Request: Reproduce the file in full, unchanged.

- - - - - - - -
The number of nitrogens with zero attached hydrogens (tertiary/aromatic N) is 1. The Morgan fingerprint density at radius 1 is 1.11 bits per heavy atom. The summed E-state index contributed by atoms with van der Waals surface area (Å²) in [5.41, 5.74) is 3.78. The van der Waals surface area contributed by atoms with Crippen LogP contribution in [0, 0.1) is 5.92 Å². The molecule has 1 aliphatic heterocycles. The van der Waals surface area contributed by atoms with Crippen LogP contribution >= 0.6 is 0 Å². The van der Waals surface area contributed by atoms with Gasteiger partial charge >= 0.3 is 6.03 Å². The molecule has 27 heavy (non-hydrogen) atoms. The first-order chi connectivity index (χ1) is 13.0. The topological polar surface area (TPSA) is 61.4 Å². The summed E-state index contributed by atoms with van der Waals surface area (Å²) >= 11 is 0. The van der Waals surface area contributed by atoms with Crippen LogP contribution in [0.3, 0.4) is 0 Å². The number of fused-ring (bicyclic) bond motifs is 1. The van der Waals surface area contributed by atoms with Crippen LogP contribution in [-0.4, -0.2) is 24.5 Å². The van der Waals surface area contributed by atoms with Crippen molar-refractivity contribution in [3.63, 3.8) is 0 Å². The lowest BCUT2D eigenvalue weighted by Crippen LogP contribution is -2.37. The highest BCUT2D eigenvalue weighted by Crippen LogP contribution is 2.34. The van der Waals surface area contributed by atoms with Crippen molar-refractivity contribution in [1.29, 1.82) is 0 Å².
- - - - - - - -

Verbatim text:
The number of nitrogens with zero attached hydrogens (tertiary/aromatic N) is 1. The Morgan fingerprint density at radius 1 is 1.11 bits per heavy atom. The summed E-state index contributed by atoms with van der Waals surface area (Å²) in [5.41, 5.74) is 3.78. The van der Waals surface area contributed by atoms with Crippen LogP contribution in [0, 0.1) is 5.92 Å². The molecule has 1 aliphatic heterocycles. The van der Waals surface area contributed by atoms with Crippen LogP contribution >= 0.6 is 0 Å². The van der Waals surface area contributed by atoms with Gasteiger partial charge >= 0.3 is 6.03 Å². The molecule has 27 heavy (non-hydrogen) atoms. The first-order chi connectivity index (χ1) is 13.0. The topological polar surface area (TPSA) is 61.4 Å². The summed E-state index contributed by atoms with van der Waals surface area (Å²) >= 11 is 0. The van der Waals surface area contributed by atoms with Crippen LogP contribution in [0.3, 0.4) is 0 Å². The number of fused-ring (bicyclic) bond motifs is 1. The van der Waals surface area contributed by atoms with Crippen LogP contribution in [-0.4, -0.2) is 24.5 Å². The van der Waals surface area contributed by atoms with Crippen molar-refractivity contribution in [3.63, 3.8) is 0 Å². The lowest BCUT2D eigenvalue weighted by Crippen LogP contribution is -2.37. The highest BCUT2D eigenvalue weighted by Crippen LogP contribution is 2.34. The van der Waals surface area contributed by atoms with Crippen molar-refractivity contribution in [1.29, 1.82) is 0 Å².